The Bantams, who will defend a 3-1 first-leg lead, stand on the threshold of another historic victory, one game away from becoming the first club in the bottom tier of English football to reach Wembley in a major cup final.
Lawn's nerves have had plenty of practice since Phil Parkinson's League Two side embarked on the greatest giantkilling run in modern times, with famous victories over Wigan, Arsenal and Villa, but the 52-year-old is set for another rollercoaster ride of emotion.
"My heart says extra time and we win on penalties," he told Press Association Sport.
"I just know we're not going to do it the easy way, they'll put me through the wringer and I'm ready for it."
Rarely does a club from the lower divisions capture the country's imagination in a cup competition in the manner Bradford have done this season, and if Lawn's hunch proves correct and the tie does head for penalties, Parkinson's boys should not flinch.
They are already the shootout kings of British football, winning their ninth successive spot-kick showdown when defeating Arsenal 3-2 in the quarter-finals.
"It's been incredible," Lawn said. "You've got to look at where we've come from, where we are in the league. The effort has been amazing.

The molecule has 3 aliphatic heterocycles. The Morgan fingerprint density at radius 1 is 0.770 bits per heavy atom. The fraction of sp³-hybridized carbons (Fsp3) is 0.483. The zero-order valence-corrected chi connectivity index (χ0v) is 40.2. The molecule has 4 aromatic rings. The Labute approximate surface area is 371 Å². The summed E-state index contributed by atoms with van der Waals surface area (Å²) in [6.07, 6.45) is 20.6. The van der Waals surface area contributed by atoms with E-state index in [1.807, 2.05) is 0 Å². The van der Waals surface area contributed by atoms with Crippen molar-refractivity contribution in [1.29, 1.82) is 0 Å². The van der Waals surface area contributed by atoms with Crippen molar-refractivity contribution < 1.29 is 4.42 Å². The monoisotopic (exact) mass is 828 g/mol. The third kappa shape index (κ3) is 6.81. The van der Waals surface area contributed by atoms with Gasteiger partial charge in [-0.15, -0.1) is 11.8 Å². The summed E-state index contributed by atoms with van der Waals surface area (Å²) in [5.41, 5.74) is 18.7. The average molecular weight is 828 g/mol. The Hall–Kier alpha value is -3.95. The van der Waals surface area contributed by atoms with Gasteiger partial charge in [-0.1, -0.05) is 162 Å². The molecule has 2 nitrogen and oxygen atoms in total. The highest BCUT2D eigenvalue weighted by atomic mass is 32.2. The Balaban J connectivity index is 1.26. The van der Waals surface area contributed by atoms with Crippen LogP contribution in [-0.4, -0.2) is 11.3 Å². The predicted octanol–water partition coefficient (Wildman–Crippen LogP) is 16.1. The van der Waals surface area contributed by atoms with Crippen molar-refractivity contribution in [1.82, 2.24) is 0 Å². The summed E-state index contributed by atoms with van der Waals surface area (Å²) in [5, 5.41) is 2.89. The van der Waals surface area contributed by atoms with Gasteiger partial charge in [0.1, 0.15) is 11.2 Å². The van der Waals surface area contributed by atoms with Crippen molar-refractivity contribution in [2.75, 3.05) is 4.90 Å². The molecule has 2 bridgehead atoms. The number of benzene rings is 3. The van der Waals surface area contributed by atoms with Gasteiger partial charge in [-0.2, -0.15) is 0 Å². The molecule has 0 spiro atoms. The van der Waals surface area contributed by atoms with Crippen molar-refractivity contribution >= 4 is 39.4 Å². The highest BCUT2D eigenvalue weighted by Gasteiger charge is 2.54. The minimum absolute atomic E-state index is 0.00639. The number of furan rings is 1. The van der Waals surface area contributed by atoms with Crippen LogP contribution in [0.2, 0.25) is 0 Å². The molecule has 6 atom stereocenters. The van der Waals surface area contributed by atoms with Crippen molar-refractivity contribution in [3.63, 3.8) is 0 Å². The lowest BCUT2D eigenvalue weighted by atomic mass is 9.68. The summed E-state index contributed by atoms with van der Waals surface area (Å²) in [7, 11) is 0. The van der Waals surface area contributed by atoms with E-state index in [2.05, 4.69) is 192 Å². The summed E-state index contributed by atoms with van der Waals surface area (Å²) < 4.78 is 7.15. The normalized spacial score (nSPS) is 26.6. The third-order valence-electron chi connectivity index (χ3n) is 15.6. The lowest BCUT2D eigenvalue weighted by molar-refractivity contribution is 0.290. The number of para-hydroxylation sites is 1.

"The backroom staff and the cleaning ladies down at the training ground, I'd like to say a big thank you from the fans and the club.
"It's been beyond our wildest dreams. A very close friend of mine who sat next to me in the first leg said the return at Villa Park is our Wembley final.
"That's the way I'll be approaching it. My head says anything else is a bonus."
Bradford's only major honour was achieved back in 1911, when they beat Newcastle 1-0 in an FA Cup final replay at Old Trafford after a goalless draw at Crystal Palace.
Should the impossible be made possible at Villa Park tomorrow, it will be the club's second Wembley appearance in its 110-year history after Chris Kamara, more famous for his Sky Sports punditry, led them to an old Second Division play-off final win against Notts County in 1996.
Eager to keep it all in perspective, Lawn said: "That was the old Wembley. It would be the club's first trip to the new Wembley.
"It would also be the first time a club from the fourth division, or whatever you want to call it, have ever reached Wembley in a cup final.
"Rochdale got to the League Cup final back in 1962, they actually lost to Aston Villa, but the final then was played at home and away."
But for all the romance and the spotlight the club has enjoyed in recent weeks, Lawn concurs with his manager Parkinson's assertion that the season will end in disappointment if they do not win promotion in May.
"The cup run has definitely started something. Hopefully we can build on this because the most important thing is the league," he said.
The Bantams have lost their last two league games and have slipped out of the play-offs, but still remain just five points adrift of an automatic promotion spot with a game in hand.
"Phil won't let the season hang on this one match," Lawn said. "He's too sensible a manager.
"His man-management is first-class, the players know what this season is all about and I'm sure he won't let that happen."